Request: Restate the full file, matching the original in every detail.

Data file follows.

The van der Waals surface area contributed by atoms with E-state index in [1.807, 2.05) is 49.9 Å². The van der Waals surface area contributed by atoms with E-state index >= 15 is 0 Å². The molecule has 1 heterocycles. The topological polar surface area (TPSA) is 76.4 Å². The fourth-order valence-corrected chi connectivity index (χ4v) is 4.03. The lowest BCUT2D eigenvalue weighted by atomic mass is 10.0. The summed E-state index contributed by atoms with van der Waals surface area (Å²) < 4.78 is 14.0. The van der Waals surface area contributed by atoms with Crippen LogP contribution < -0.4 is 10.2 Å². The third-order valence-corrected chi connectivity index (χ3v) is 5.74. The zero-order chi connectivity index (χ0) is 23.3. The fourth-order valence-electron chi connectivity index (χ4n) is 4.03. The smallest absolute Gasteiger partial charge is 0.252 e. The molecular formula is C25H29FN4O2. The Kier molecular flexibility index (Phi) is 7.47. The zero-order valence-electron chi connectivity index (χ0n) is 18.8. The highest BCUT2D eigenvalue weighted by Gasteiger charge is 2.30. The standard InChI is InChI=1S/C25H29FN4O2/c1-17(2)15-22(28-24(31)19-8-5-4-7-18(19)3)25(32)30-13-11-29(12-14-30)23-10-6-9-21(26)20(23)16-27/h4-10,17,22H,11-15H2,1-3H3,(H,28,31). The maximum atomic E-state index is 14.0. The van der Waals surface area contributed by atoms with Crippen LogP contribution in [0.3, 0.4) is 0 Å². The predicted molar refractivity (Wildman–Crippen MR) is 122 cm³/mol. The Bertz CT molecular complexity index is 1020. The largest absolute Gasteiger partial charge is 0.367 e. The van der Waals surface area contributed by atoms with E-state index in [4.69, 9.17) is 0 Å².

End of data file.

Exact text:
The van der Waals surface area contributed by atoms with E-state index in [1.807, 2.05) is 49.9 Å². The van der Waals surface area contributed by atoms with E-state index >= 15 is 0 Å². The molecule has 1 heterocycles. The topological polar surface area (TPSA) is 76.4 Å². The fourth-order valence-corrected chi connectivity index (χ4v) is 4.03. The lowest BCUT2D eigenvalue weighted by atomic mass is 10.0. The summed E-state index contributed by atoms with van der Waals surface area (Å²) < 4.78 is 14.0. The van der Waals surface area contributed by atoms with Crippen LogP contribution < -0.4 is 10.2 Å². The third-order valence-corrected chi connectivity index (χ3v) is 5.74. The zero-order chi connectivity index (χ0) is 23.3. The fourth-order valence-electron chi connectivity index (χ4n) is 4.03. The smallest absolute Gasteiger partial charge is 0.252 e. The molecular formula is C25H29FN4O2. The Kier molecular flexibility index (Phi) is 7.47. The zero-order valence-electron chi connectivity index (χ0n) is 18.8. The highest BCUT2D eigenvalue weighted by Gasteiger charge is 2.30. The standard InChI is InChI=1S/C25H29FN4O2/c1-17(2)15-22(28-24(31)19-8-5-4-7-18(19)3)25(32)30-13-11-29(12-14-30)23-10-6-9-21(26)20(23)16-27/h4-10,17,22H,11-15H2,1-3H3,(H,28,31). The maximum atomic E-state index is 14.0. The van der Waals surface area contributed by atoms with Crippen LogP contribution in [0.3, 0.4) is 0 Å². The predicted molar refractivity (Wildman–Crippen MR) is 122 cm³/mol. The Bertz CT molecular complexity index is 1020. The largest absolute Gasteiger partial charge is 0.367 e. The van der Waals surface area contributed by atoms with E-state index in [4.69, 9.17) is 0 Å².